I just started reading John R. Bradley's Inside Egypt - The Land of the Pharaohs on the Brink of a Revolution (how can you stay away from a book with a catchy title like that?), and I must say I'm slightly put off by the first chapter. It's not that I am a hardcore fan of Nasser or don't agree with much of the criticism of the Free Officers disdain for democracy and so on, but I do think it's a bit unfair to judge the revolution as if the history of oppression and corruption in Egypt only started in 1952.
The essence of Bradley's take on history is captured in this amazing sentence: "Nasser's coup got rid of everything that was good in Egypt, and slowly replaced everything that was bad with something much worse."
Thus, everything that is bad in Egypt today ultimately derive from the wrongdoings of Nasser and his cronies, described as having "none of the positive attributes of the former decadent, but culturally sophisticated, aristocracy they had replaced and humiliated." (Note that cultural sophistication is the only "positive attribute" of the ruling aristocracy that the author bothers to mention here, perhaps because there were no others)
In his scarce references to the situation before the Free Officer's coup, Bradley gives the impression that it was a wonderland of democracy. Thus, he writes that "Nasser banned the opposition political parties that had similarly thrived in prerevolutionary Egypt." While the first part of this sentence is certainly true, it doesn't exactly hit the spot to say that opposition parties "thrived" in prerevolutionary Egypt, as communists and muslim brothers alike were persecuted and British colonial officials repeatedly intervened in national politics, while striking workers and demonstrating students were often shot and killed by the police.
In one paragraph, Bradley describes the prerevolutionary era as "a time when Egyptian society's undoubted inequalities and exploitative political manipulation by outside powers were somehow tempered by the refined high culture of tolerance, cosmopolitanism, intellectualism and architectural extravagance." It's a beautiful sentence, but I fail to see exactly what role "architectural extravagance" or "high culture" played in tempering "inequalities," since the latter were constantly on the rise in Farouq's Egypt.
The intellectual weakness of Bradley's reasoning is displayed most clearly in the following paragraph:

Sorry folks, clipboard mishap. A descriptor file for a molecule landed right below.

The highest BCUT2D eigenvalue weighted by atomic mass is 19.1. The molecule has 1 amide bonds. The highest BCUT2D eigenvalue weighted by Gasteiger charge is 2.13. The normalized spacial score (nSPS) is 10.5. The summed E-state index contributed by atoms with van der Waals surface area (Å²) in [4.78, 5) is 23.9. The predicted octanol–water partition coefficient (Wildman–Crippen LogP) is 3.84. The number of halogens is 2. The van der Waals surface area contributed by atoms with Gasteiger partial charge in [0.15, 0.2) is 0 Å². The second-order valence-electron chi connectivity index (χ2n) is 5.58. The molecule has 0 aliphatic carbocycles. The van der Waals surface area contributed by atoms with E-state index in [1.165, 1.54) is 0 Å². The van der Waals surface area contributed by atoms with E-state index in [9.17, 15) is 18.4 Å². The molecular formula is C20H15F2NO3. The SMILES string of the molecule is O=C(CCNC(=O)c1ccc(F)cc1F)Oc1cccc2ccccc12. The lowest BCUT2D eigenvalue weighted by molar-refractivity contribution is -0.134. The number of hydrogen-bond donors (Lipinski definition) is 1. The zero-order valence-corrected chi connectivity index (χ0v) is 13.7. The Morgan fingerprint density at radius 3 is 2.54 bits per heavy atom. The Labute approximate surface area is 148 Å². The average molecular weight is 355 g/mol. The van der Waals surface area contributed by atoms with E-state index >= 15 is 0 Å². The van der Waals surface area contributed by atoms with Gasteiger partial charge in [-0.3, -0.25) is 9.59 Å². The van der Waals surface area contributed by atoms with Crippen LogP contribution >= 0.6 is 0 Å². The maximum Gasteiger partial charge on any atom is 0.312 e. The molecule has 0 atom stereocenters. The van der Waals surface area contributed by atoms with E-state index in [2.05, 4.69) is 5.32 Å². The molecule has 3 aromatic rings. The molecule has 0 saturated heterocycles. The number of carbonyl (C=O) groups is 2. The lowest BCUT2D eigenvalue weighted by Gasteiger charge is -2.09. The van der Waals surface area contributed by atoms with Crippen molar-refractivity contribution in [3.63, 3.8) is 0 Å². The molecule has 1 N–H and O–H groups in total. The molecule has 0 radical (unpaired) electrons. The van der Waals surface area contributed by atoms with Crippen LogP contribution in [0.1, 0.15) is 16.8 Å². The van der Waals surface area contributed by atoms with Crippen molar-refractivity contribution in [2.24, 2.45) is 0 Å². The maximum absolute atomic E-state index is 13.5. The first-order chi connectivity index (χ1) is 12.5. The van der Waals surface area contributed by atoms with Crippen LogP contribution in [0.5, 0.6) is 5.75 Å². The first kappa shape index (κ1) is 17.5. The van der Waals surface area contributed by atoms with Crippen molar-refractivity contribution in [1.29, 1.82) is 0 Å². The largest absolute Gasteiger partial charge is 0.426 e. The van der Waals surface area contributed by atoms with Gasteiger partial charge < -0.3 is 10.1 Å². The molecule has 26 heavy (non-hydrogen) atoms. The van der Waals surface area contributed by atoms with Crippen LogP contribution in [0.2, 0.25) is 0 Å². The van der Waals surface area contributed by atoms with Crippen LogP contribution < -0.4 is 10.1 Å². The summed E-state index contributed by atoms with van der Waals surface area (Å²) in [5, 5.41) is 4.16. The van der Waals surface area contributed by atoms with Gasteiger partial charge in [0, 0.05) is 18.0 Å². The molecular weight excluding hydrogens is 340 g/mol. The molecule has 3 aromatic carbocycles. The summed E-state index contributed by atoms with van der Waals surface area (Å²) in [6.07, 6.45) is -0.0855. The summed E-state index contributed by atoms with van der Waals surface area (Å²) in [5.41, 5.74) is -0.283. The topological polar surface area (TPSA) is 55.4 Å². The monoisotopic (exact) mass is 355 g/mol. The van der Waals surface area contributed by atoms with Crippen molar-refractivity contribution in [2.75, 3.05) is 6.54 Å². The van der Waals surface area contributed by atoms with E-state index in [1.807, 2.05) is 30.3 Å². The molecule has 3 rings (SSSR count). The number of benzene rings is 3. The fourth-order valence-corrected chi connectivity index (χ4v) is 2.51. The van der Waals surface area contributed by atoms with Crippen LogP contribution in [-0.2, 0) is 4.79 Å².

"By the interwar years of the early twentieth century, after Egypt had been granted nominal sovereignty by the British and was ruled by a constitutional monarchy and parliamentary democracy [sic] in all matters except national security and control of the Suez Canal, Cairo became the most cosmopolitan city in the world. But six months before the 1952 revolution, on a day remembered as Black Saturday, anti-British mobs torched Cairo's Western landmarks including the Turf Club, major hotels, banks, cinemas, and residences.... Nasser's Free Officers would hijack the popular unrest to seize power."
The problem here is that since the Cairo fires or "Black Saturday" occurred before the revolution, the Free Officers and Nasser clearly cannot be blamed for it. So if Cairo somehow changed from "the most cosmopolitan city in the world" to one where raging "mobs" would attack and set fire to British targets, then surely this must be the responsibility of the prerevolutionary regime.
Bradley's take on prerevolutionary Egypt is completely in line with official British imperial history - perhaps not surprising for someone who has been reporting regularly for The Economist and The Financial Times. It's very revealing, for example, that Bradley doesn't care to mention the incident that preceded and triggered the Cairo fires: the attack by British forces on a police station in Ismailiyya - during which tens of police and gendarmes were killed - an event that was perceived by the public opinion in Cairo as an outrageous massacre.
Most importantly, the all too common idea of early 20th century Cairo as a cosmopolitan heaven must itself be critically examined, since this would certainly not apply to Egyptian workers and government clerks who were being systematically discriminated against in favor of Europeans, or to the rural migrants who were deported back to the countryside to preserve the social order in "cosmopolitan" Cairo. But as often seem to be the case with writers in the tradition of colonial nostalgia, "cosmopolitan" here should perhaps be interpreted simply as "dominated by foreigners."